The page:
This year’s review – and this album – is different. Maybe its that the site proprietor Pete Pardo did the honors this time – and has less of an axe to grind (Steve Reid from last year’s review admittedly didn’t “get” some of the anit-american zeal of america’d, attributing it to his Scottishness).
Anyway – here ’tis!
Ben Sommer is a composer, musician, and performer from Massachussetts, and he’s just released his second album of quirky, politically charged progressive rock, titled Super Brain. Actually, Super Brain was originally intended to be his debut back in 2003, but he wound up putting it aside at the time, instead choosing to work on and release America’d. Now here we are in early 2012, and Super Brain is finally seeing the light of day. If Sommer originally put this one on the shelf due to its ‘uncommercial’ nature, 9 years later it’s still pretty ‘out there’ for mainstream tastes, but there actually lies the charm in this 35 minute CD. Ben plays most of the instruments here, though helped out on drums, horns, reeds, and keyboards by a few guest musicians. You can instantly hear his love of acts such as Gentle Giant, King Crimson, Frank Zappa, XTC, and Utopia from the first few tracks “Young Turks”, “I Married a Prostitute”, and “Baby Mother”, and his metal roots come out on the raucous “Cadaverism”. Sommer is a pretty tasty guitar player to boot, adding plenty of eclectic solos throughout these songs that recall Zappa and Robert Fripp. One of the most successful tracks here is the dark prog monster “De Profundis”, featuring some menacing guitar shards and haunting keyboards, which recall Red era King Crimson, and “Dark Grey Matter” also has that sinister feel, but also includes some nimble bass lines from Sommer to go along with tasty angular guitar work. The general wackiness and complex structures of “Cloaca Maxima” should certainly appeal to fans of Frank Zappa’s late 70’s/early 80’s material, and in a way it’s kind of refreshing because you don’t hear many bands or artists trying this sort of thing these days.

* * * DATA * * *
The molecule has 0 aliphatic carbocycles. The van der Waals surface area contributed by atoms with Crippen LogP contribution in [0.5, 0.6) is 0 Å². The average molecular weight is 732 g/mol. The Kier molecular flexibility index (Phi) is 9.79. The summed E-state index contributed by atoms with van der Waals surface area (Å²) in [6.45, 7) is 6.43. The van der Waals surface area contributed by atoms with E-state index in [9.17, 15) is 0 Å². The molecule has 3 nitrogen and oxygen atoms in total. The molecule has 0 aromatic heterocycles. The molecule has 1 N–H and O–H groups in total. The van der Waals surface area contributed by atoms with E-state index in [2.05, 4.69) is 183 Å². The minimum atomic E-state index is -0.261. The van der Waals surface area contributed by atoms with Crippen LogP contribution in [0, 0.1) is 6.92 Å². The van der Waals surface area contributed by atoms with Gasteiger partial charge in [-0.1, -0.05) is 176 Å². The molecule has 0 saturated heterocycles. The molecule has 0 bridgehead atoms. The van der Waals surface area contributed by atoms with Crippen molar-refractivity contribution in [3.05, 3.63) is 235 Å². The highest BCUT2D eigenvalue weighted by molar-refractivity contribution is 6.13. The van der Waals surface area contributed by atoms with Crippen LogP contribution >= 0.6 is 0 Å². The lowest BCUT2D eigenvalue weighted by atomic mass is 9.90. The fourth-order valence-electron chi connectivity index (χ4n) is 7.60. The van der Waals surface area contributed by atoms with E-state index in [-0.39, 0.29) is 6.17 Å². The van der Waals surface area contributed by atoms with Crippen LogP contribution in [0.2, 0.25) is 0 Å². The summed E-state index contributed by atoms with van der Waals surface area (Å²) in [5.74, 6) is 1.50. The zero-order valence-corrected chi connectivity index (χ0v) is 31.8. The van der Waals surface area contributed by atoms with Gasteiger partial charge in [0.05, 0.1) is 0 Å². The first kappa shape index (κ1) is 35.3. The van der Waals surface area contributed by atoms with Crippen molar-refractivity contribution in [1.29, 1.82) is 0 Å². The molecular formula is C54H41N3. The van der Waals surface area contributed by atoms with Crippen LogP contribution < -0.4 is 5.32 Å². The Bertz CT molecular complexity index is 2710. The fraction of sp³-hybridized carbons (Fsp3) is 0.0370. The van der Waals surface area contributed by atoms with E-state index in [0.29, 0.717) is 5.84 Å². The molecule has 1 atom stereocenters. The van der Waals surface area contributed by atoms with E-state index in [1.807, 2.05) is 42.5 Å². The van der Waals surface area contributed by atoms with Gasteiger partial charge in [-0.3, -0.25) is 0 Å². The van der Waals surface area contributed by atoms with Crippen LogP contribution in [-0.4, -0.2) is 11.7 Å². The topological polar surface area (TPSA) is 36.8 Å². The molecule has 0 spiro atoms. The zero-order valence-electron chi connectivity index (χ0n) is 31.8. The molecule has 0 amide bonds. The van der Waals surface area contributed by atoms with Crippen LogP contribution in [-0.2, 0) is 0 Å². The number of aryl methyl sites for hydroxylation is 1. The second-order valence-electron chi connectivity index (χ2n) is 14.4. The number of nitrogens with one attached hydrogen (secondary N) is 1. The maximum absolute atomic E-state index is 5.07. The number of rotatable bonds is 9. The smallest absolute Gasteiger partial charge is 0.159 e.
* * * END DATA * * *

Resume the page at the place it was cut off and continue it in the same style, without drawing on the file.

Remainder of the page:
On the downside, I’m not a big fan of Sommer’s vocals, which lack variety & melody at times and can kind of grate after a while. He also at times tries to be a bit too complex for complexities sake with the arrangements, which can make for a tiring listen for those looking for solid song structures and catchy melodies. However, if a little bit of avant-garde in your prog doesn’t bother you, there’s enough to recommend here on Super Brain for all those who need a little extra humor, politics, and complex musical adventures in their lives.